Six birds found dead recently in Southern California’s Tehachapi Mountains were majestic golden eagles. But some bird watchers say that in an area where dozens of wind turbines slice the air they were also sitting ducks.
The U.S. Fish and Wildlife Service is investigating to determine what killed the big raptors, and declined to divulge the conditions of the remains. But the likely cause of death is no mystery to wildlife biologists who say they were probably clipped by the blades of some of the 80 wind turbines at the three-year-old Pine Tree Wind Farm Project, operated by the Los Angeles Department of Water and Power.
As the Obama administration pushes to develop enough wind power to provide 20 percent of America’s energy by 2030, some bird advocates worry that the grim discovery of the eagles this month will be a far more common occurrence.
Windmills kill nearly half a million birds a year, according to a Fish and Wildlife estimate. The American Bird Conservancy projected that the number could more than double in 20 years if the administration realizes its goal for wind power.
Matt McInnis for The New York Times
Michael Polsky’s wind farm company was doing so well in 2008 that banks were happy to lend millions for his effort to light up America with clean electricity.
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But two years later, Mr. Polsky has a product he is hard-pressed to sell.
His company, Invenergy, had a contract to sell power to a utility in Virginia, but state regulators rejected the deal, citing the recession and the lower prices of natural gas and other fossil fuels.
“The ratepayers of Virginia must be protected from costs for renewable energy that are unreasonably high,” the regulators said. Wind power would have increased the monthly bill of a typical residential customer by 0.2 percent.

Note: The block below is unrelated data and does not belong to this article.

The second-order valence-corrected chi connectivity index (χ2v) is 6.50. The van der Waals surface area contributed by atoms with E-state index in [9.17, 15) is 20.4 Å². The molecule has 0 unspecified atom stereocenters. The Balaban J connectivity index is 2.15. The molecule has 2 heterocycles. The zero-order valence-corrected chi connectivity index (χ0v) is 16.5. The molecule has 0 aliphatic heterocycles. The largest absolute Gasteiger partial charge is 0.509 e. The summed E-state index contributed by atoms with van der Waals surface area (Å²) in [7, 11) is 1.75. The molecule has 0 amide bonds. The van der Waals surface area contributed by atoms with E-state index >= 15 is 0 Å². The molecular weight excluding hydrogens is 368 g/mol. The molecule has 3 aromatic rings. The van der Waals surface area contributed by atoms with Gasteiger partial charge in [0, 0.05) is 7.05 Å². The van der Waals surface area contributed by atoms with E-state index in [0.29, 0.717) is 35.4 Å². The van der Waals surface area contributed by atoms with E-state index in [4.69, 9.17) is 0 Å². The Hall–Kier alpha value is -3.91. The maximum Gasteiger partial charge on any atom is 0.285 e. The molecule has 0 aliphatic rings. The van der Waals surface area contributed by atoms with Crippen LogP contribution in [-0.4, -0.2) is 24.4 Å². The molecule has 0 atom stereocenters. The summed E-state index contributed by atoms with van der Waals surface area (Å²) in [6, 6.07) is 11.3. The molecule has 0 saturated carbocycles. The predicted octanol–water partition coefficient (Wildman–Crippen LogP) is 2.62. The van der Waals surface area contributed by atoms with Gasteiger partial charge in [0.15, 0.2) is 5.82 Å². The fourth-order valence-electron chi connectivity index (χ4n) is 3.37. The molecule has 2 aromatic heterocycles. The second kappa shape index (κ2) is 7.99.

Even as many politicians, environmentalists and consumers want renewable energy and reduced dependence on fossil fuels, a growing number of projects are being canceled or delayed because governments are unwilling to add even small amounts to consumers’ electricity bills.
Deals to buy renewable power have been scuttled or slowed in states including Florida, Idaho and Kentucky as well as Virginia. By the end of the third quarter, year-to-date installations of new wind power dropped 72 percent from 2009 levels, according to the American Wind Energy Association, a trade group.
According to an analysis released on Friday, the trade group reports having its slowest quarter since 2007, adding just 395 megawatts of wind power capacity.
For the year to date, new installations were down 72 percent.
The reasons are many.
For starters, as any number of unemployed Americans can testify, the nation’s economic engines just aren’t humming like they used to, and that means less demand for electricity over all. Natural gas, the chief fossil-fuel competitor to renewable sources of electricity, is also dirt cheap these days, making wind power a tougher sell for cost-conscious utilities and state regulators.